We love to argue our points. We love referencing sources that support our position. And we love being correct. But what about when we aren’t?
Our behavior stems from our deep-rooted beliefs. These beliefs shape what we think, how we act, and who we are. But when two people have opposing beliefs, one of them is wrong. And there’s a good chance they both could be wrong.
I remember backing out of the driveway when I was nine or ten years old, with my family, headed to church. My best friend at the time, three houses down, was backing out of his driveway, with his family, on the way to their church. We were going to two different churches, with two different set of beliefs. I remember thinking… one of us is wrong.
Imagine believing in something so strongly, something you’ve believed in your whole life, then finding out what you believed wasn’t true. It reminds me of the scene from A Few Good Men, when Lt. Kaffee (Tom Cruise) is heatedly questioning Col. Jessup (Jack Nicholson) on the stand. Jessup asks, “You want answers?” Kaffee responds with, “I want the truth!” Then Jessup angrily, loudly, and directly tells Kaffee, in one of the most memorable lines in movie history… “You can’t handle the truth!”
There are truths out there that directly contradict what you believe today. It might be your political beliefs, your religious beliefs, your social beliefs, or your medical beliefs. We defend our deepest beliefs strongly. First, we don’t like to be wrong. Second, to accept a new belief means that a lot of what we did, what we thought, and how we lived in the past was wrong. And third, it means we have to shift how we act, what we think, and how we proceed moving forward.
It is so hard for humans to accept new beliefs. It takes honesty, openness, and a whole lot of guts to shift your position. Instead, we hang on to old beliefs, dismissing new evidence, ignoring new points of view, and clinging to resources, people, and organizations that share our original way of thinking. This is so debilitating, harmful, and dangerous.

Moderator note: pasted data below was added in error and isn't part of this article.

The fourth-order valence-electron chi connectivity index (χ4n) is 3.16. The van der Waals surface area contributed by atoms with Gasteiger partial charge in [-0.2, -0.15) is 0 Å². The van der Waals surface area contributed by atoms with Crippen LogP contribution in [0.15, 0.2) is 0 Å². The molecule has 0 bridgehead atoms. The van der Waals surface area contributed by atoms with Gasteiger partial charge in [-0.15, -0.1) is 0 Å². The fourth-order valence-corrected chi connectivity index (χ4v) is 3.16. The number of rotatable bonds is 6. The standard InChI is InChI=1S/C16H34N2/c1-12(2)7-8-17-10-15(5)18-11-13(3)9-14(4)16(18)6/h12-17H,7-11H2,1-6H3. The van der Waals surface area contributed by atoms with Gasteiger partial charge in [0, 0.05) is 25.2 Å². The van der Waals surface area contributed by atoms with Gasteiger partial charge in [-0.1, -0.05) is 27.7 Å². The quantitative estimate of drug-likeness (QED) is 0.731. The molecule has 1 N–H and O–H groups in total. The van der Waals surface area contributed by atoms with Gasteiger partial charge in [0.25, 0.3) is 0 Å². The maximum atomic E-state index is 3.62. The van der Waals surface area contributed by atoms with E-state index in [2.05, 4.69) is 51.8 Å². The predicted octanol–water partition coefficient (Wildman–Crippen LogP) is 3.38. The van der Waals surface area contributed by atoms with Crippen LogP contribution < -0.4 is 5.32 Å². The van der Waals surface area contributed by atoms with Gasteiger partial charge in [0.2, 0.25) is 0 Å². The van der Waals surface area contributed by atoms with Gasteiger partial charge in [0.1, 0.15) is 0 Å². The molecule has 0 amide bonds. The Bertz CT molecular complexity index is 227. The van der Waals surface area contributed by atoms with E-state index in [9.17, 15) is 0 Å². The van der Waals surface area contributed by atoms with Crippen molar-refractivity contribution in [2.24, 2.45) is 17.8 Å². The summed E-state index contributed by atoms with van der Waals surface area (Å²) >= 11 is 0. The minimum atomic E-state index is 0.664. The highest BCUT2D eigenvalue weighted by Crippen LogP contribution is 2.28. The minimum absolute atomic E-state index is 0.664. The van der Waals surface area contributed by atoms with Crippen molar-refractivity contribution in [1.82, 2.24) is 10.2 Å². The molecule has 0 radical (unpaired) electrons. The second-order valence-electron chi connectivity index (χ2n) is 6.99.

We all say that we want the truth, but that’s not true if the truth goes against your long-standing beliefs. Since our beliefs essentially drive our identity, changing those often comes with a loss of friends, a change in our daily routines, and often even a loss of income. If income is tied to your current set of beliefs, change is even harder.
When it comes to very heated, current topics, such as politics, COVID-19, or vaccines, it is hard to understand how two people can look at the same thing and see it so differently. But they do. And there are reasons why they do. And because these issues are so rooted in long-term beliefs, minds aren’t changing. But if there are two opposing beliefs, one is incorrect.
My goal is not to change minds. My goal for myself is to keep an open mind, take in any and all data, truly listen to both sides, and work hard to uncover the truth. It is easy these days to find supporting data and resources supporting any position to help prove you are right. But I don’t want to just be right, I want the truth. I often think about huge shifts in beliefs in history, from the discovery that the world was round, not flat, that the earth was not the center of the solar system, that cigarettes do, in fact, cause cancer, and that genes do not determine your destiny. The truth was fought hard. Good people opposed it. Smart people influenced against it. Selfish people profited from it. And the majority of people just went along with it. The truth didn’t just rear its head, it took time for people to realize it. If you discovered some truth today that goes against whatever you believed yesterday, are you ready for your world to get rocked, your mind to be blown, and are you ready to be open to whatever that truth is. I can say that I am. My mind is open to be changed. I want the truth! I hope you do too.